Last week investors scrutinized the minutes from the Federal Reserve’s September 16-17th meeting for signs about the timing of an interest rate hike. This week investors will be analyzing incoming economic data in the market related to spending levels of Americans in the economy with retail sales and two inflation reports that are expected to shed more light about the health of the U.S. economy.
Retail sales for September will come into focus on Wednesday followed by the Fed’s Beige Book (October) and two inflation reports with Producer Price Index (PPI) on Wednesday followed by the Consumer Price Index (CPI) on Thursday.
During a October 9th speech in Milwaukee, WI at the CFA society Chicago Fed President Charles Evans maintained his dovish stance about raising interest rates and said that he is somewhat more accommodative than the views held by the majority of his colleagues.
Evans pointed out that he’s far less confident that the Federal Reserve will reach their 2 percent inflation target because of number of important downside risks to the inflation target and remains far less confident about reaching the Fed’s inflation goal within a reasonable time frame.
“Low energy prices and increases in the dollar continue to generate downward pressure on consumer prices” Evans admitted.
Evans said that with prospects of slower growth in China and other emerging market economies, low energy and import prices could exert downward pressure on inflation longer than he anticipates.
Evans used inflation data showing core PCE inflation, the Fed’s preferred inflation metric that removes volatile energy and food components, has averaged just 1.4 percent over the past seven years and 1.3 percent over the past 12 months.
The PCE price index has just risen 0.3 percent over the past year.
“Given the current low level of core inflation, some evidence of true upward momentum in actual inflation is critical to this assessment. I believe that it could well be the middle of next year before the headwinds from lower energy prices and the stronger dollar dissipate enough so that we begin to see some sustained upward movement in core inflation” Evans said.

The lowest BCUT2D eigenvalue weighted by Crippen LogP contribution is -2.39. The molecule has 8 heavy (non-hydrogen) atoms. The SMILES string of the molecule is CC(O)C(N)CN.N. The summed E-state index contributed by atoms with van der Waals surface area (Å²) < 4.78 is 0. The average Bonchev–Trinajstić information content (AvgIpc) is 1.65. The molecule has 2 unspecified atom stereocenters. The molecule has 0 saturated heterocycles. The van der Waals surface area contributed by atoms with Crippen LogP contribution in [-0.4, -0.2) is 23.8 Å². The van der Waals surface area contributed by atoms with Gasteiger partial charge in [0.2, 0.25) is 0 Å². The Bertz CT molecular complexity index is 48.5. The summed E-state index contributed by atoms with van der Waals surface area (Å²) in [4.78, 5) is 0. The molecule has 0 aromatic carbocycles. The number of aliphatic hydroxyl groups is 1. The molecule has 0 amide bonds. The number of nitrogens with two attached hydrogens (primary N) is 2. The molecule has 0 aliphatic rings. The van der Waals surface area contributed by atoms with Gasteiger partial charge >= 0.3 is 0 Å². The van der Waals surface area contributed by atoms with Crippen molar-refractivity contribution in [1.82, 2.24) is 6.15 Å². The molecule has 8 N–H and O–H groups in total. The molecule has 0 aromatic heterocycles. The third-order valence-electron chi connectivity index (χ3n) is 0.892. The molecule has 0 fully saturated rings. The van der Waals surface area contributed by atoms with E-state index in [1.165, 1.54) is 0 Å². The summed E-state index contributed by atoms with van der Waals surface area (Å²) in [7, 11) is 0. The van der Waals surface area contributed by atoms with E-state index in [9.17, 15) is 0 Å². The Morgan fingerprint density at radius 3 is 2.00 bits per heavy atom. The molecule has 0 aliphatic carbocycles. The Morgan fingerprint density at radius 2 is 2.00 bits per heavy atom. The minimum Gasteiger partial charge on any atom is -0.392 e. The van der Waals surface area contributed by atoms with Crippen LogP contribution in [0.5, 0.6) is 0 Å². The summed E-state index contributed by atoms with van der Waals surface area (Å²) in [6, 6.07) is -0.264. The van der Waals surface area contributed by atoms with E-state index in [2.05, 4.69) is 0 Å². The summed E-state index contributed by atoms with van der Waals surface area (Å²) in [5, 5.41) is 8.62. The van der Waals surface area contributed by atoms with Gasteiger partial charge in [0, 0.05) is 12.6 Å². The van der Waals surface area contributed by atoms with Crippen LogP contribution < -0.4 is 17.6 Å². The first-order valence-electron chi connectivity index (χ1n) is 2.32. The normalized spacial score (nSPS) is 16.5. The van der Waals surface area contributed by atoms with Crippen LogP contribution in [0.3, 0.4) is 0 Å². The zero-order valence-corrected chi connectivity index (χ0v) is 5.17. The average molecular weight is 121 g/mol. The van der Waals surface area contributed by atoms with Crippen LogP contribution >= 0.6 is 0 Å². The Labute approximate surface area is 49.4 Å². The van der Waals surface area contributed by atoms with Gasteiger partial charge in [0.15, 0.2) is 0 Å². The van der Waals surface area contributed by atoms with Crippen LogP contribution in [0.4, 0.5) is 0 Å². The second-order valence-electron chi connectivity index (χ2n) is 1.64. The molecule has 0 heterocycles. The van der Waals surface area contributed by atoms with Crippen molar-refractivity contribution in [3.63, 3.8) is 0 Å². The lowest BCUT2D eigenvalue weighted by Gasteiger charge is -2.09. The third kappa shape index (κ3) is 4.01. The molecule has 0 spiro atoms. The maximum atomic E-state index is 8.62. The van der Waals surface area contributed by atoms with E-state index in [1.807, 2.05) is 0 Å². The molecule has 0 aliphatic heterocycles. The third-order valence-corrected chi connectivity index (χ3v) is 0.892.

Evans said that the best Fed policy is to take a very gradual approach to normalization and before raising rates, he would like to have more confidence that inflation is beginning to head higher and achieves their 2 percent inflation target in a symmetric fashion.
Evans explained that there is no problem in moderately overshooting the Fed’s 2 percent inflation target and said that after several years of inflation being too low, a modest overshoot simply would be a natural manifestation of the Federal Reserve’s symmetric inflation target.
Evans believes that after liftoff, it would be appropriate to raise the target interest rate very gradually “to give sufficient time to assess how the economy is adjusting to higher rates and the progress we are making toward our policy goals.”
Evans said that job growth has been quite solid for some time now and admitted that last month’s number was somewhat weaker than expected but still doesn’t change their overall view.
The next Fed policy meetings will occur on October 27-28th and December 15-16th.
Full Economic Calendar
Tuesday- Treasury Budget (Sept)
Wednesday- Retail Sales (Sept), PPI (Sept), Fed’s Beige Book (Oct.), Business Inventories (August)
Thursday- CPI (Sept), Initial and Continuing Claims, Empire Manufacturing (Oct.), Philadelphia Fed (Oct), Crude Inventories, Natural Gas Inventories
Friday- Industrial Production and Capacity Utilization (Sept.), JOLTS Job Openings (Aug), Michigan Sentiment (Oct), and Net Long Term TIC Flows (Aug).